Anaphy for Learning Anatomy, Internet Archive, Google Advertising, More: Tuesday Afternoon ResearchBuzz, September 12, 2023


Clemson University: Clemson student creates coloring app to help students learn anatomy. “Anaphy combines color recognition and location association to allow students to study anatomy effectively. It includes multiple anatomy structure diagrams, each with a list of terms and associated colors for each part of the structure. After labeling and coloring a diagram, students submit their colored diagrams and receive personalized feedback, denoting what they got correct or incorrect. The app includes numerous diagrams for all the human body systems.” It’s designed for the iPad and available in the app store. It is free.


The Verge: Internet Archive appeals loss in library ebook lawsuit. “The Internet Archive announced today that it has appealed its loss in a major ebook copyright case. A notice indicates that it’s filed with the Second Circuit Court of Appeals in Hachette v. Internet Archive, a publishing industry lawsuit over the nonprofit group’s Open Library program. The appeal follows a settlement that saw the Archive limit access to some of its scanned books as well as a second suit filed by music publishers over the Archive’s digitization of vintage records.”

The Guardian: Google fails to list voice ads from prominent organisations in political ad disclosure database. “Google’s political ad library is missing paid messaging from prominent organisations trying to influence the vote over the Indigenous voice to parliament, limiting transparency around their efforts before the referendum.”


Hongkiat: Top 5 Image Upscaling Tools to Try in 2023 (Review). “I’ve spent a considerable amount of time testing and experimenting with various image upscaling software. In this article, I’ll share with you the top 5 image upscaling tools that have impressed me the most. I’ll also provide before-and-after samples to showcase the remarkable improvements these tools can offer. So, if you’re looking to rejuvenate your old, pixelated photos, read on.”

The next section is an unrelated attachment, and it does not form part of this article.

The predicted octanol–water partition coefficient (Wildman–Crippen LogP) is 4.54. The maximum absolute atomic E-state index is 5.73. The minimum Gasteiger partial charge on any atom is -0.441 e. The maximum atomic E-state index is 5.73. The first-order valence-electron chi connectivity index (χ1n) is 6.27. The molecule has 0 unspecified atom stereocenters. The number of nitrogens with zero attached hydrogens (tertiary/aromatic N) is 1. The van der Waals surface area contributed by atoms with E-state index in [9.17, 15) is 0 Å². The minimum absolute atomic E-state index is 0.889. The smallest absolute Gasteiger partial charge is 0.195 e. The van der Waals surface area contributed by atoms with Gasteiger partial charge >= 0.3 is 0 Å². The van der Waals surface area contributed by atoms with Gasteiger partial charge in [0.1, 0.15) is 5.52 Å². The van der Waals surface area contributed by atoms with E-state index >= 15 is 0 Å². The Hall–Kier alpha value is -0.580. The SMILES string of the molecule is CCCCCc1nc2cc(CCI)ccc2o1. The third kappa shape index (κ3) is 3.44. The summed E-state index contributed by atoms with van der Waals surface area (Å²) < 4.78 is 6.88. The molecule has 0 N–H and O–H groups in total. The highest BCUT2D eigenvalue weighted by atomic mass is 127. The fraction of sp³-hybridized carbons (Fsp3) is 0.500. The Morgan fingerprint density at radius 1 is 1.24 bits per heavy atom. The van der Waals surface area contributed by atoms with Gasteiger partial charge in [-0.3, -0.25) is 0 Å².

PC Gamer: Atari acquires massive Atari archive after revealing a ‘new’ 2600 that takes cartridges. “Atari is to acquire AtariAge, which you could call a retro forum though that would vastly undersell what it is: over time this has grown into the best repository for everything Atari (as well as some other companies), both hardware and software, as well as being a major publisher for homebrew software….On top of this [AtariAge founder Albert] Yarusso is to become Atari’s internal historian, which seems rather a good fit, and the site will get the investment it needs for some long-mooted ecommerce functionality.”

The Herald News: Portuguese American Digital Archive receives $300,000 grant. Here’s what it’ll be used for. ” UMass Lowell’s Saab Center for Portuguese Studies has received a major boost to chronicle the experience of the Portuguese in Massachusetts with a second $300,000 grant from the William M. Wood Foundation of Boston. Dr. Frank Sousa, the center’s director, said the funds will support the expansion of the collections of the Portuguese American Digital Archive (PADA) at UMass Lowell’s Center for Lowell History.”


Verdict: OpenAI faces further copyright lawsuits from leading authors. “Three more authors have filed copyright lawsuits against OpenAI alleging their works were used in the training of its ChatGPT AI. The authors, Michael Chabon, Rachel Snyder and Ayelet Waldman, have all claimed their published works have been used in the training process of ChatGPT without their consent or knowledge.”

The Register: Save the Children feared hit by ransomware, 7TB stolen . “As highlighted by VX-Underground and Emsisoft threat analyst Brett Callow earlier today, BianLian bragged on its website it had hit an organization that, based on the gang’s description of its unnamed victim, looks to be Save The Children International. The NGO, which employs about 25,000 people, says it has helped more than a billion kids since it was founded in 1919.”


Carnegie Mellon University: Student SURF Project Amplifies Unheard Voices in Kingdom of a Million Rice Fields. “[Andy] Jiang received a Summer Undergraduate Research Fellowship (SURF) to create an interactive, online archive of the stories shared by villagers in this area of Thailand, also known as the Kingdom of a Million Rice Fields. Drawing inspiration from engaging site designs like Refugee Republic, he hopes the archive will amplify the people’s voices and increase the public’s awareness around the new developments, the city’s growth and the loss of agricultural land.”

University of Michigan News: AI tool helps optimize antibody medicines. “Antibody treatments may be able to activate the immune system to fight diseases like Parkinson’s, Alzheimer’s and colorectal cancer, but they are less effective when they bind with themselves and other molecules that aren’t markers of disease. Now, new machine-learning algorithms developed at the University of Michigan can highlight problem areas in antibodies that make them prone to binding non-target molecules.” Good afternoon, Internet…

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